I would probably make it a near death experience, or someone in a coma having an imaginary alternate life.


        • #5
          Excellent points. I think the "pulling-the-rug-out" ending can be used to very good effect, as long as it's not a case of the tail wagging the dog. I like "Jacob's Ladder", I like the mood of the piece and the way it's sustained throughout.

          I think the time has come for a new way to look at this structural concept that deals not so much with drugs or a supernatural experience but with memory itself.


          • #6
            Well, one can only hope that A Scanner Darkly fails at the B.O. (not likely, with Linklater in charge), otherwise the whole drugs/memory genre will get hacked to death quick.


            • #7
              I think Jacob's Ladder was flawed because it failed to tell us the real story at the same time it was telling us the false story. Film's that do this "twist" successfully are those that tell us the real story and don't just hide it. When the twist happens we should be able to process what we have already seen and have the twist make perfect sense. IOW the real story should be hiding in plain sight. Stories that withhold the real story and deny the audience to deduce what the real story is are IMHO exceedingly manipulative and create false dramatic beats that do not resonate. Other films like Identity fail by not making us care about the real story and actually wanting the hero to fail because we dislike the real story so much. You have to weave the real story with the false story so that when we discover the real story we want the hero to succeed as much or more than we wanted the hero to succeed int he false story.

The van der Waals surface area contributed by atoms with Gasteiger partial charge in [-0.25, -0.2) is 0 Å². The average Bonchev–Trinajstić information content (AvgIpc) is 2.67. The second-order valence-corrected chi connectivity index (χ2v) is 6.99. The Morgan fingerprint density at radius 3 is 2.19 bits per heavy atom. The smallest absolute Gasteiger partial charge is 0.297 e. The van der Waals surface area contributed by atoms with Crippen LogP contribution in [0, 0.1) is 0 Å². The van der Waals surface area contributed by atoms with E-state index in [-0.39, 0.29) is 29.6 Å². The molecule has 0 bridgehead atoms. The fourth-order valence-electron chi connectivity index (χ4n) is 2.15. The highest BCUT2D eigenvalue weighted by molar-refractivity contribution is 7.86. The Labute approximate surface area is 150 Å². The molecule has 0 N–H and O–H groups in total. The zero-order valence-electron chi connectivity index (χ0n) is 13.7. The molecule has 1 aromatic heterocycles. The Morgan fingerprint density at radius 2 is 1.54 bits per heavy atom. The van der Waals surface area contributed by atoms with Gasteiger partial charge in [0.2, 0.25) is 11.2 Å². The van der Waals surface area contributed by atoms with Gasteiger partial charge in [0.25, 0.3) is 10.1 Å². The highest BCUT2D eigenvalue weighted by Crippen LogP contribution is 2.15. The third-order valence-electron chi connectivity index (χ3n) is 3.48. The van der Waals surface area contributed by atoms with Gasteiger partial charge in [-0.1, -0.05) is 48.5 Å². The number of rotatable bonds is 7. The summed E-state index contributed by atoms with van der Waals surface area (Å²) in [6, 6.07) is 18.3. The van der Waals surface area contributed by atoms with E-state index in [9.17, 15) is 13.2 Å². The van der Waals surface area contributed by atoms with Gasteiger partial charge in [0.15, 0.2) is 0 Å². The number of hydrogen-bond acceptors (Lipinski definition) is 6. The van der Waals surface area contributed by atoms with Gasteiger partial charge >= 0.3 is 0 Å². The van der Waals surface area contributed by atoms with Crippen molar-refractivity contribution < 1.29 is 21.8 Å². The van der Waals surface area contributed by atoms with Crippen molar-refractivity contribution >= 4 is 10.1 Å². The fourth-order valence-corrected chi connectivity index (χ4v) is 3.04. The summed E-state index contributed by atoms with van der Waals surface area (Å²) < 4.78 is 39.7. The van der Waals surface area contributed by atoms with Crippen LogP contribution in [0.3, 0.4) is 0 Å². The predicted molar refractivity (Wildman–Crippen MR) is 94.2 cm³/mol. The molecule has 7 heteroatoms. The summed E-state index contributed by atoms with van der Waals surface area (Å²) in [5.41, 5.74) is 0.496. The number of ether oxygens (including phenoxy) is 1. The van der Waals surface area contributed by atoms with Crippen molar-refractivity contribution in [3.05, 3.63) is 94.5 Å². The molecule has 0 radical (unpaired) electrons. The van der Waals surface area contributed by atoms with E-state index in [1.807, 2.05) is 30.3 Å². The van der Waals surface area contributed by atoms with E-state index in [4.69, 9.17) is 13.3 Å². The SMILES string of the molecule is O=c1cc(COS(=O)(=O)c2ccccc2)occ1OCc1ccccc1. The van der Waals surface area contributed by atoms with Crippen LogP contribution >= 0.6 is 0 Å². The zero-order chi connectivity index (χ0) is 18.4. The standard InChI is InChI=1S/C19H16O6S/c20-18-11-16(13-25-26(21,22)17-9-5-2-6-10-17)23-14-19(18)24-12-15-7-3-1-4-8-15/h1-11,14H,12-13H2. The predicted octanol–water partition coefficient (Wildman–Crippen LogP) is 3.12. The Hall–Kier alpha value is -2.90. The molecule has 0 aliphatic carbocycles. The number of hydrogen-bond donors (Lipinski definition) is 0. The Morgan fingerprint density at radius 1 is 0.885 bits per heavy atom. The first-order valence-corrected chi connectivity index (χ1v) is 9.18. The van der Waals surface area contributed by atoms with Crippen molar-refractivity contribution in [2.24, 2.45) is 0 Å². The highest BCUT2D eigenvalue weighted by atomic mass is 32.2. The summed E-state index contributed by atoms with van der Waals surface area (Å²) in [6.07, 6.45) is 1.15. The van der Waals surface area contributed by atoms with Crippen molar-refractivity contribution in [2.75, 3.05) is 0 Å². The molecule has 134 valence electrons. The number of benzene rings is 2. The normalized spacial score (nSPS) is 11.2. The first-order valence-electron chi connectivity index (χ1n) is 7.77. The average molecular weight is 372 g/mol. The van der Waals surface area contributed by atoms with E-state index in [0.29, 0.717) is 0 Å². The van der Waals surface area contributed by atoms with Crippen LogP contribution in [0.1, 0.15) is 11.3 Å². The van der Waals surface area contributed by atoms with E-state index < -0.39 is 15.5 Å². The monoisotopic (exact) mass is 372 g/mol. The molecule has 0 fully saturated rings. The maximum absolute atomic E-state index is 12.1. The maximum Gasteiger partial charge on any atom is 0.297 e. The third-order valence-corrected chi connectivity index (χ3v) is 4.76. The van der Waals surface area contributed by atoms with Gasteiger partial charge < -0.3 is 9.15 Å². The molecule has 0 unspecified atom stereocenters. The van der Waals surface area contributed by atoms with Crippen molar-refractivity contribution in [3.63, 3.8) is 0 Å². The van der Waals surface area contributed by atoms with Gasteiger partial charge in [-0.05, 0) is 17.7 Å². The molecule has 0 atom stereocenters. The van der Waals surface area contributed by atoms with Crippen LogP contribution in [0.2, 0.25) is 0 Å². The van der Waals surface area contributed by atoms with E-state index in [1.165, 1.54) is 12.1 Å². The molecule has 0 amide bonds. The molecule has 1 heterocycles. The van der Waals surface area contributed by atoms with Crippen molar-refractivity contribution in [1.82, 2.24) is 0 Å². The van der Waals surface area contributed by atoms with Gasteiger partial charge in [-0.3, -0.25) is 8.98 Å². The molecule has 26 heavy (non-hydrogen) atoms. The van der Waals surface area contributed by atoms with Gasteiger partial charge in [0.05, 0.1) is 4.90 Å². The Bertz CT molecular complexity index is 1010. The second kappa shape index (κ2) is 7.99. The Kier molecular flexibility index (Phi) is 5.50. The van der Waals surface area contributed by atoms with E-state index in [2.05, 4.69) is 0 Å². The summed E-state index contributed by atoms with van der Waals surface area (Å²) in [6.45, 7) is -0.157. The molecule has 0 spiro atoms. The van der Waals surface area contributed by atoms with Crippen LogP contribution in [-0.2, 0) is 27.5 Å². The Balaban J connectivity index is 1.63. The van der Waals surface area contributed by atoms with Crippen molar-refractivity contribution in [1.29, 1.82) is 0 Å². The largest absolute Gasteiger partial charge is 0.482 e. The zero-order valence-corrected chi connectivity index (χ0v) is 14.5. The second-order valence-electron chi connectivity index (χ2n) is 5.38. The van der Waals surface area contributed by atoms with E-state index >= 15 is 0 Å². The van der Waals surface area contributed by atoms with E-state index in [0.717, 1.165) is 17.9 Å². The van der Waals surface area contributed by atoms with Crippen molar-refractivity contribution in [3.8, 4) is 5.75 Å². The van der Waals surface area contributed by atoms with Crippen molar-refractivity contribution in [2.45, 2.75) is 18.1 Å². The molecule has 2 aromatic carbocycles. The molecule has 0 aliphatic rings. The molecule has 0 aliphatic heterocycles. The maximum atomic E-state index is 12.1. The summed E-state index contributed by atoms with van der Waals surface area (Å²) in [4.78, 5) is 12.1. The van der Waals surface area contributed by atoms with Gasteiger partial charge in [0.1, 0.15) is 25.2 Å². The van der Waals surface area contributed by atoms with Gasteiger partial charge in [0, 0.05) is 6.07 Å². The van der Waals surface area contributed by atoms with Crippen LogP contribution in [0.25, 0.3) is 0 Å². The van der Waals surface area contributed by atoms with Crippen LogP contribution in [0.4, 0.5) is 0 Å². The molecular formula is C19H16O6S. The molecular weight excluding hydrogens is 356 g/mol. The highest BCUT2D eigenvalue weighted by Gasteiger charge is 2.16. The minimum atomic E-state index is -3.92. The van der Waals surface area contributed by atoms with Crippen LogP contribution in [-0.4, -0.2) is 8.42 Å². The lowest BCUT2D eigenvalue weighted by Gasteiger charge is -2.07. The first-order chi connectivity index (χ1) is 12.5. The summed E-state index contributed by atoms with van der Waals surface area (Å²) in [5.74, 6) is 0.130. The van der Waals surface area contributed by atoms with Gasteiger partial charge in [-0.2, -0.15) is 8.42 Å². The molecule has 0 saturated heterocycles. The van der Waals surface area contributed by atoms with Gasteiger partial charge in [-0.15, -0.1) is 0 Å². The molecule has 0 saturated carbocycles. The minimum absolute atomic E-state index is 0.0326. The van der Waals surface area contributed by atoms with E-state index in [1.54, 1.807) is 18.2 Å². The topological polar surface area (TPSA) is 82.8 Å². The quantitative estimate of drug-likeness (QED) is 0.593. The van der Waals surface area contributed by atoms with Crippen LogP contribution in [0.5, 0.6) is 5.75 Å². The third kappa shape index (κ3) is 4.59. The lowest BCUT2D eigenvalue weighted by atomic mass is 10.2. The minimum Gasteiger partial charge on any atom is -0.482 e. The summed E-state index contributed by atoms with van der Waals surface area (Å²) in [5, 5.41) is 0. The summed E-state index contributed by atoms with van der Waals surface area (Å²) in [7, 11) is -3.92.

My 2 cents.


              • #8
                IOW the real story should be hiding in plain sight.
                I second that. Deus is absolutely right. It should work like literary allegory, where we read one, highly symbolic story (or poem) while being constantly aware that it's simultaneously telling another, more realistic story.


                • #9
                  For what it's worth, it would probably be more apt to call it "The Occurance at Owl Creek Bridge Syndrome," since Ambrose Bierce did a fine job with it back in the 19th Century.


                  • #10

                    I would call this script more science fiction than metaphysical. Time travel is an overt device and the lead's perception of where he is, physically or mentally, not really called into question.

                    It is worth reading.


                    • #11
                      Apparently there is a French film from 1994 called A Pure Formality that employs the Owl Creek Bridge ending. (I would love to see it, but it's not on dvd, and I'm not renting any @!*&$% VHS.